2001 Thomas Martin, All Rights Reserved. Not to be copied or reprinted without permission.

The failure of a wheel bearings while on the road is, at best, a major inconvenience and it can be much worse. Bearing failures cost timeand money and in the worst case can be the cause of an accident that could result in the loss of your boat or your life. Bearing failures while out on the road are always preceeded by the loss of the grease cap on the trailer's hub. This cap may be the standard sheet metal version or it may be one of a number of bearing protectors, generally called bearing buddys. While you are out on the road ff the grease cap stays on the hub the bearings will not fail. Enough grease will be retained in the hub, even if the rear seal has failed, to continue lubricating the bearings. So the most important thing the trailer boater can do is to find a way to ensure that the caps stay on. A very simply way to do that is to fit a set screw to each hub that will hold the cap in place even if the hub overheats and expands. The following text and pictures explain how to install a set screw into your hub. Its a simple process and inexpensive as well. Here's how its done.

The first step is to mark the postion where the screw will be placed. In step two the center punched dimple is drilled. The next step is to tap the hole where the screw will be placed and that is followed by cleaing the hub of the metal shavings from the drilling and tapping operations. The set screw you should use will be a quarter inch in diameter and threaded the common NC (National Course) 20 threads per inch. There are two types of set screws, those which tighten by use of an Allen Wrench and those that use a screwdrive. You need set screws that use an Allen Wrench. These are easy to identify in that they have a hexagonal hole to accept the wrench. Drills and taps for this very common size are available at any hardware store as are the set screws themselves. The Drill bit will cost about $2.00, the tap will be about $3.00 (many stores sell drills and taps in a bubble wrapped set) and the set screws will cost about $0.50 each.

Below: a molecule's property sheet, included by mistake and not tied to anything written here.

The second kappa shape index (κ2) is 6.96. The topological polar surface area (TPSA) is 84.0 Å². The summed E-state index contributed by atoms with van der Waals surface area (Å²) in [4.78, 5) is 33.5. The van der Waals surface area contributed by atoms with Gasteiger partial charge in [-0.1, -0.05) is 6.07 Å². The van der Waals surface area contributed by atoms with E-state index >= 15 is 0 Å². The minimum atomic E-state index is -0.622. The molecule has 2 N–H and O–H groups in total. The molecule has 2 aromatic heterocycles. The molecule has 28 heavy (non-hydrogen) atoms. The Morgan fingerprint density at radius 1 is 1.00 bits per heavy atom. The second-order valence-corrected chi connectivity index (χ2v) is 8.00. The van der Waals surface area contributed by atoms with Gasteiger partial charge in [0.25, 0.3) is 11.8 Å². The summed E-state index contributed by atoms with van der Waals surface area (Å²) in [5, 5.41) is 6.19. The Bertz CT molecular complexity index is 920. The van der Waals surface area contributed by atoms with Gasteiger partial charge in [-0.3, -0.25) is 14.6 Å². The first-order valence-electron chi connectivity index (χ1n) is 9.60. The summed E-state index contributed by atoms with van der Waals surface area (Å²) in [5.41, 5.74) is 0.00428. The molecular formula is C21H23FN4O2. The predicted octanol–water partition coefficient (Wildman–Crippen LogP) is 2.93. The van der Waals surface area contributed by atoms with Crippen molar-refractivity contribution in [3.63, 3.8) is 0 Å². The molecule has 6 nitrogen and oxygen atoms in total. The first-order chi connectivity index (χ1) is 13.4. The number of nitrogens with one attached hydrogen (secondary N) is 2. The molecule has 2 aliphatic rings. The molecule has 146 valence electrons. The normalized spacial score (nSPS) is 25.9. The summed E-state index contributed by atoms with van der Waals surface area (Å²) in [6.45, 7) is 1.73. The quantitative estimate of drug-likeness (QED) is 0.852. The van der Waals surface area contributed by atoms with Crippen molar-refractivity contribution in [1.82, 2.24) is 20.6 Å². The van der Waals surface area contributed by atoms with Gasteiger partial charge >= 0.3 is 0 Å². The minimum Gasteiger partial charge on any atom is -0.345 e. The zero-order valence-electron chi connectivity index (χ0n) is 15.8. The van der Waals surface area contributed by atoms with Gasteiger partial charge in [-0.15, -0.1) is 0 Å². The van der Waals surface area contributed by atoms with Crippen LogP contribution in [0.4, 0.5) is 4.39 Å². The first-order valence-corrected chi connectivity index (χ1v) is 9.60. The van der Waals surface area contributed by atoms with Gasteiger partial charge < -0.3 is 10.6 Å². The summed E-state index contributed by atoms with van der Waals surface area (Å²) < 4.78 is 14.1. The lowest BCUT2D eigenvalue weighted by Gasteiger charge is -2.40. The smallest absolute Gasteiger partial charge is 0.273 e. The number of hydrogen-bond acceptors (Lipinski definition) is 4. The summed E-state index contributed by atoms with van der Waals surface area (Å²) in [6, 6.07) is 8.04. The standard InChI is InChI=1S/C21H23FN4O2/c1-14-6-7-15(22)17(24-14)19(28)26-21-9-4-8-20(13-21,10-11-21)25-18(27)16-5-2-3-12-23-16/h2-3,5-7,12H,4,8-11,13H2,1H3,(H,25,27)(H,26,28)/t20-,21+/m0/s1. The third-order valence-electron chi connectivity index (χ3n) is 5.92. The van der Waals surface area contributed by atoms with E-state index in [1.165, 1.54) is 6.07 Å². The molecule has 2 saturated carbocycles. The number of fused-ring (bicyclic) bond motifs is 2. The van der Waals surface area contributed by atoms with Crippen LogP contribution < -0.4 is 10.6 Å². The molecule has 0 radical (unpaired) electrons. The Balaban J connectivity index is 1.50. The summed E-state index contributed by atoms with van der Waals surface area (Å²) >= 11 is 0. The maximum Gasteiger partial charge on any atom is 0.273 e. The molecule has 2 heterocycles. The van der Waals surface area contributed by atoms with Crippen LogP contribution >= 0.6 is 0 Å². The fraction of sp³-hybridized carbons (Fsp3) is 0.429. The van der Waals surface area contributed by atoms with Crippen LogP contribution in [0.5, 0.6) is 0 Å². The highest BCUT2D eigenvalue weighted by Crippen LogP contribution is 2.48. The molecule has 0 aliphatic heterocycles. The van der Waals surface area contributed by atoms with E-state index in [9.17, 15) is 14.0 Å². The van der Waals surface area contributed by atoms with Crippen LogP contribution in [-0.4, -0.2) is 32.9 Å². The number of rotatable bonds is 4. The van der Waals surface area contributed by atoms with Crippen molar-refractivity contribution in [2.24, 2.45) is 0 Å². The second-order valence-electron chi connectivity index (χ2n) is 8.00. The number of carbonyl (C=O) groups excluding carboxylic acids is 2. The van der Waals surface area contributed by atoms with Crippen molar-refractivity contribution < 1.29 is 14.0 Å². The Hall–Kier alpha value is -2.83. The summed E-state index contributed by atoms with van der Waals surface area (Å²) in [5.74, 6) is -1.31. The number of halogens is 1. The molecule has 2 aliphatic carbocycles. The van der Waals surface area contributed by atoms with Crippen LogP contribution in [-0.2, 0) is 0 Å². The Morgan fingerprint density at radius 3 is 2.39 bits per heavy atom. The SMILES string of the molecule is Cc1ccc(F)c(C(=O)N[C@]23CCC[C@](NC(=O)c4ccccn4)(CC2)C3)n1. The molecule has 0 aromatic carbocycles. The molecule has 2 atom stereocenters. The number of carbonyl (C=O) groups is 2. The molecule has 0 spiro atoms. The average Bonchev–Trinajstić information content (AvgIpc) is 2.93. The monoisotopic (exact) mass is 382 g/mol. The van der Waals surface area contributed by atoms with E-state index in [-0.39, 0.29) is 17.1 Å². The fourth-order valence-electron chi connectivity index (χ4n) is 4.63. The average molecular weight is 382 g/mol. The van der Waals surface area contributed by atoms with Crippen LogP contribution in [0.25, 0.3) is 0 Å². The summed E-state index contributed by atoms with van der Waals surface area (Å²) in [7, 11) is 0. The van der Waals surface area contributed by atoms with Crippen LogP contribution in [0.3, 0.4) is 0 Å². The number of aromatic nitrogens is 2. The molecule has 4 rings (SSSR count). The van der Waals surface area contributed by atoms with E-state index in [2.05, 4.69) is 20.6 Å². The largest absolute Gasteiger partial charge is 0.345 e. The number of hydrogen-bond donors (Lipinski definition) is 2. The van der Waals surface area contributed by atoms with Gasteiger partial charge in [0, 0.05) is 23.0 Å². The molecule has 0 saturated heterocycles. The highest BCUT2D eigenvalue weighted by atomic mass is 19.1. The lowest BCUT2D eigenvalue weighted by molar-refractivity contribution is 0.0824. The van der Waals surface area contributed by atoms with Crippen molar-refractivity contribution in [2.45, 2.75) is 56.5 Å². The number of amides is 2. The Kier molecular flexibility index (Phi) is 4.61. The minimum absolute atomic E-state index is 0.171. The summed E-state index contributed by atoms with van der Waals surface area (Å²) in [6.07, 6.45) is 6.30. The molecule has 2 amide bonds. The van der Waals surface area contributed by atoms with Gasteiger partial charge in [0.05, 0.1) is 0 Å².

Step 1 - Marking the Spot:

We'll begin by first marking the position where the screw will be mounted. I've found that the easiest way to do this is by simply holding the set screw up to the hub and marking the appropriate place for its center with a pencil.

Notice that the set screw, which is being held with an allen wrench, is back from the lip of the hub just slightly, about an eighth of an inch. The hole will need to be drilled such that there is a remaining shoulder of material left on the hub of course but it still needs to be quite close to the edge. The reason is that dust caps or bearing buddys protrude into the hub a little less than 3/8". You want the hole drilled so that the set screw strikes the part of the cap that is pressed into the hub about midway.

 

Step 2 - Center Punch the Marked Spot:

Before drilling the hole which will be tapped its necessary to center punch the exact spot where the hole will go. This stops the drill bit from sliding around on the hub and ensures that the hole will be exactly where you want it. The punch is placed on the the pencil mark and struck a single blow, with enough force to dimple the hub. You don't have to strike it extremely hard, just about as hard as you would hit a finish nail is fine.